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HOW PROCESSES FILED IN COURT MAY BE SIGNED

Dictum

In SLB Consortium Ltd v NNPC (2011) 4 SC (Pt.1) p.86, I explained how processes filed in Court are to be signed. I said: First, the signature of counsel, which may be any contraption. Secondly, the name of counsel clearly written. Thirdly, who counsel represents. Fourthly, name and address of legal Firm. It is clear from the facts above that the Statement of Claim was signed, but there was no name of counsel. So the process is irregular.

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PROCESS TO BE EXHIBITED ALONGSIDE APPLICATION FOR EXTENSION OF TIME

Besides the preliminary objection, the defendant did not file any other defence process within the time allowed it by the Court. The application by the defendant for leave to extend this time was rejected by the Court since copies of the defence processes were not exhibited alongside the application for extension of time. This meant that the defendant had no defence process in this suit.

— B.B. Kanyip, J. FG v. ASUU (2023) – NICN/ABJ/270/2022

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A LEGAL PROCESS MUST BE SIGNED BY EITHER THE LEGAL PRACTITIONER OR LITIGANT

It is trite that it is the seal or signature, of the author on a document that authenticates the document. A legal document or process of Court must be settled or signed by either the legal practitioner of the choice of the litigant or the litigant himself. The disputed processes were purportedly settled or signed by a legal practitioner, whose identity is unknown. Where ex facie a Court process it is uncertain if the process was signed by the litigant or the legal practitioner representing him, the process is incompetent. Court processes must either be signed by the litigant himself or by the legal practitioner retained by him. A Court process that purports to be settled by a legal practitioner must, as a requirement of statute, have not only the signature of the legal practitioner but also his name clearly shown and indicating that the signature is his. The decision of this Court in SLB CONSTRUCTION v. NNPC (2011) 9 NWLR (Pt.1252) 317 at 336 -337 and many others on Court processes prepared and filed by a legal practitioner clearly demonstrate that for the signature thereon appended to be valid, it must be traceable to a legal practitioner. The process must have the signature or mark of the legal practitioner either against his name, or over and above his name.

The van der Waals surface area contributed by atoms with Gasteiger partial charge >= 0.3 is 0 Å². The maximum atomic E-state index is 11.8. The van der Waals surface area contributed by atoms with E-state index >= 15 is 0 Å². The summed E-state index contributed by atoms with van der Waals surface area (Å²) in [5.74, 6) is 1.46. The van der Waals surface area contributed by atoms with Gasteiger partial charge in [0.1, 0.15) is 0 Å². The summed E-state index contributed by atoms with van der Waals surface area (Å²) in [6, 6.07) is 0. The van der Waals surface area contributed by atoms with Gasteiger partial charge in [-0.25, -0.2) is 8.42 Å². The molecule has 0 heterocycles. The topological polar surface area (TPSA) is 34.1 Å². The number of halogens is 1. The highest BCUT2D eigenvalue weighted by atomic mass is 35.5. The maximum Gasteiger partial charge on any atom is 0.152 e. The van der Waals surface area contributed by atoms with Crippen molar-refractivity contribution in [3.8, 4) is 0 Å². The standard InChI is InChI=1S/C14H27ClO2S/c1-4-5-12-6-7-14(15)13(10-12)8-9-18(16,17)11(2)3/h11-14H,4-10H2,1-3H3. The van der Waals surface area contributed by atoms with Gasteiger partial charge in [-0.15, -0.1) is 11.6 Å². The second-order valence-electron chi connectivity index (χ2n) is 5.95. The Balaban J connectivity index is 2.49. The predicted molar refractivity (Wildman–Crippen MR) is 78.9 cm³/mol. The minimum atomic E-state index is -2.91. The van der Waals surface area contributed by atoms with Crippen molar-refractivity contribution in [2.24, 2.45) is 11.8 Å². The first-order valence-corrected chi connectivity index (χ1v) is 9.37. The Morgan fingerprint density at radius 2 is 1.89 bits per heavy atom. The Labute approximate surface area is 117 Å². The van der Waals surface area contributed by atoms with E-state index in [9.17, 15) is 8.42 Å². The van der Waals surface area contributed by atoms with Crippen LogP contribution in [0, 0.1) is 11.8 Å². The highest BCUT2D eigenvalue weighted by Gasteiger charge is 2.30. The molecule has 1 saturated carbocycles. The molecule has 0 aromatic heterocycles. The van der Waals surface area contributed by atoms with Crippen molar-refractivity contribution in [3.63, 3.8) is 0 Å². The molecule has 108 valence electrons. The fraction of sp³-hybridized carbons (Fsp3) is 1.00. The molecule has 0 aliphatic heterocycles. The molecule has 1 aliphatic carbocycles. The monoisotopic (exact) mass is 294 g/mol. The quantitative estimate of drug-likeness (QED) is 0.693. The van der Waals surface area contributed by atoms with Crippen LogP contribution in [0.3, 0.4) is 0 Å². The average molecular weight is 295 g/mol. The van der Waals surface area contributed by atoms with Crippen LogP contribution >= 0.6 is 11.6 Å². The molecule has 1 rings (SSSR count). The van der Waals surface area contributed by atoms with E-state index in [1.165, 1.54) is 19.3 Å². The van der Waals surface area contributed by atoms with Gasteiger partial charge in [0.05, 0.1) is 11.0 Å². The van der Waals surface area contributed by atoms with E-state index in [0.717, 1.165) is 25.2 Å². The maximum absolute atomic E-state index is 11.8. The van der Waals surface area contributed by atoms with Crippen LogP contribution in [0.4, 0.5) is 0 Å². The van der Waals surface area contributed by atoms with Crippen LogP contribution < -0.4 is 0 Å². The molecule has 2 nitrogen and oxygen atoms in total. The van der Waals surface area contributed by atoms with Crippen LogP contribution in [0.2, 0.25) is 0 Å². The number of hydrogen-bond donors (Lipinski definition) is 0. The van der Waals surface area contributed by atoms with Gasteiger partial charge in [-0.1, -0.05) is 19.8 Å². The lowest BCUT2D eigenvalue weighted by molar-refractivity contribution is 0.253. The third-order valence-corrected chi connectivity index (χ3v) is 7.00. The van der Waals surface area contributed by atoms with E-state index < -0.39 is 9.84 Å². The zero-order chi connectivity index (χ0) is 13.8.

– Ejembi, JSC. GTB v. Innoson (2017) – SC.694/2014(R)

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CARE MUST BE OBSERVED IN PREPPING COURT PROCESSES

Tobi, J.C.A. in Joshua Fumudoh and Anor. v. Dominic Aboro and Anor. (1991) 9 NWLR (Pt.214) 210 at 225 where His Lordship had this to say:- “All I have done is send one message to counsel in the preparation of court processes. So much care is required and so much care should be taken. A Court process is not just like a letter to a friend where one can afford to slip here and there with little or no adverse effect. A Court process is a sacred and most important document which must be thoroughly done and thoroughly finished. The adverse party, as usual in the profession will always open his ears and his eyes very wide to pinpoint any error and capitalise on same. He is always on the toes of the opponent to ‘devour’ him. But surprisingly, learned counsel for the appellant did not see the points. It is possible he saw them and ignored them, knowing that they do not in reality detract from the merits of the objection as such.”

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IF IT CANNOT BE SAID WHO SIGNED A PROCESS, THE PROCESS IS INCURABLY BAD

RHODES-VIVOUR, JSC in SLB CONSORTIUM v NNPC (2011) 9 NWLR (PT. 1252) P. 317 opined that: “Once it cannot be said who signed a process, it is incurably bad and rules of Court that seem to provide a remedy are of no use as a rule cannot override the law (i.e the Legal Practitioners Act)”

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PAPER OF WRIT, PETITION, AND OTHER COURT PROCESSES COULD REPLACE AN AFFIDAVIT

I acknowledge that there is no hard and fast rule that a preliminary objection must be supported by an affidavit so long as enough material is placed before the trial court on which it can judicially and judiciously pronounce on the preliminary objection. Where the alleged offending writ, petition or other court process ex facie contains the relevant information against which an objection is being raised, the necessity to rely on affidavit evidence does not arise. See Bello v. National Bank of Nigeria [1992] 6 NWLR (Pt. 246) 206 at 219 (per Achike, JCA, as he then was).

— B.B. Kanyip J. FG v. ASUU (2023) – NICN/ABJ/270/2022

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STATEMENT OF CLAIM WHICH HAS BEEN AMENDED DOES NOT CEASE TO EXIST, BUT CANNOT DETERMINE LIVE ISSUES

Again, the Appellants are spot-on that this Court can look at the Respondent’s original pleadings because it is settled law that a statement of claim or defence, which has been duly amended, does not cease to exist: it still forms part of the proceedings and a Court cannot close its eyes to it -see Salami V. Oke (1987) 4 NWLR (Pt. 63)150, Agbaisi V. Ebikorefe (1997) 4 NWLR (Pt. 502) 630 SC, A.S.E.S.A. V. Ekwenem (2009)13 NWLR (Pt. 1158) 370 at 436 SC. But this does not mean that the original pleadings can be the basis of a Party’s case nor may a Court rely on it for its Judgment. It is just that the original pleadings that was amended “no longer determines or defines the live issues to be tried before the Court; not that it no longer exists” see Agbahomovo V. Eduyegbe (1999)3 NWLR (Pt. 594)170 SC. Thus, such original pleadings cannot be deemed to have been expunged or struck out. It certainly exists.

— A.A. Augie, JSC. Berger v Toki Rainbow (2019) – SC.332/2009

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